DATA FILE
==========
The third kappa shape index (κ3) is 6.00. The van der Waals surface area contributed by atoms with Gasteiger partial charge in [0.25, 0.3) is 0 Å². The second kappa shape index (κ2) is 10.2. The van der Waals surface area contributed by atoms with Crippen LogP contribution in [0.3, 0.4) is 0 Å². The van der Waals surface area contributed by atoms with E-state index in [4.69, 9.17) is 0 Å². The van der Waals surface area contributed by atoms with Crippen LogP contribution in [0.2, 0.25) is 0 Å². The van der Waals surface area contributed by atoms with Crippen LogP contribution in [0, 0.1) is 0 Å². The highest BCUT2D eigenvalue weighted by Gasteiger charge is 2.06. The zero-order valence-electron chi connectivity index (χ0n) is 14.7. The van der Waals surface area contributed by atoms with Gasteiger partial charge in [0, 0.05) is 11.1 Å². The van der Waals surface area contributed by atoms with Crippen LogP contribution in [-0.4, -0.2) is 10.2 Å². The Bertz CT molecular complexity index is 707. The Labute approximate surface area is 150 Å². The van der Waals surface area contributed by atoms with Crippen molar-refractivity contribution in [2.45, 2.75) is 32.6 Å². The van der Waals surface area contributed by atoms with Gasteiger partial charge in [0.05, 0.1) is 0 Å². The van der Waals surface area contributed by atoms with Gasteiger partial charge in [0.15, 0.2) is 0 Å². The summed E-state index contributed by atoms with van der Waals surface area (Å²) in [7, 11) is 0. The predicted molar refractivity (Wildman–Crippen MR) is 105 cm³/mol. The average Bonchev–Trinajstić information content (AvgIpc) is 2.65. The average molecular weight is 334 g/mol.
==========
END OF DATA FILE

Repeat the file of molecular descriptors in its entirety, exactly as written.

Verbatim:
The third kappa shape index (κ3) is 6.00. The van der Waals surface area contributed by atoms with Gasteiger partial charge in [0.25, 0.3) is 0 Å². The second kappa shape index (κ2) is 10.2. The van der Waals surface area contributed by atoms with Crippen LogP contribution in [0.3, 0.4) is 0 Å². The van der Waals surface area contributed by atoms with E-state index in [4.69, 9.17) is 0 Å². The van der Waals surface area contributed by atoms with Crippen LogP contribution in [0.2, 0.25) is 0 Å². The van der Waals surface area contributed by atoms with Crippen LogP contribution in [0, 0.1) is 0 Å². The highest BCUT2D eigenvalue weighted by Gasteiger charge is 2.06. The zero-order valence-electron chi connectivity index (χ0n) is 14.7. The van der Waals surface area contributed by atoms with Gasteiger partial charge in [0, 0.05) is 11.1 Å². The van der Waals surface area contributed by atoms with Crippen LogP contribution in [-0.4, -0.2) is 10.2 Å². The Bertz CT molecular complexity index is 707. The Labute approximate surface area is 150 Å². The van der Waals surface area contributed by atoms with Crippen molar-refractivity contribution in [2.45, 2.75) is 32.6 Å². The van der Waals surface area contributed by atoms with Gasteiger partial charge in [0.05, 0.1) is 0 Å². The van der Waals surface area contributed by atoms with Gasteiger partial charge in [0.15, 0.2) is 0 Å². The summed E-state index contributed by atoms with van der Waals surface area (Å²) in [7, 11) is 0. The predicted molar refractivity (Wildman–Crippen MR) is 105 cm³/mol. The average Bonchev–Trinajstić information content (AvgIpc) is 2.65. The average molecular weight is 334 g/mol.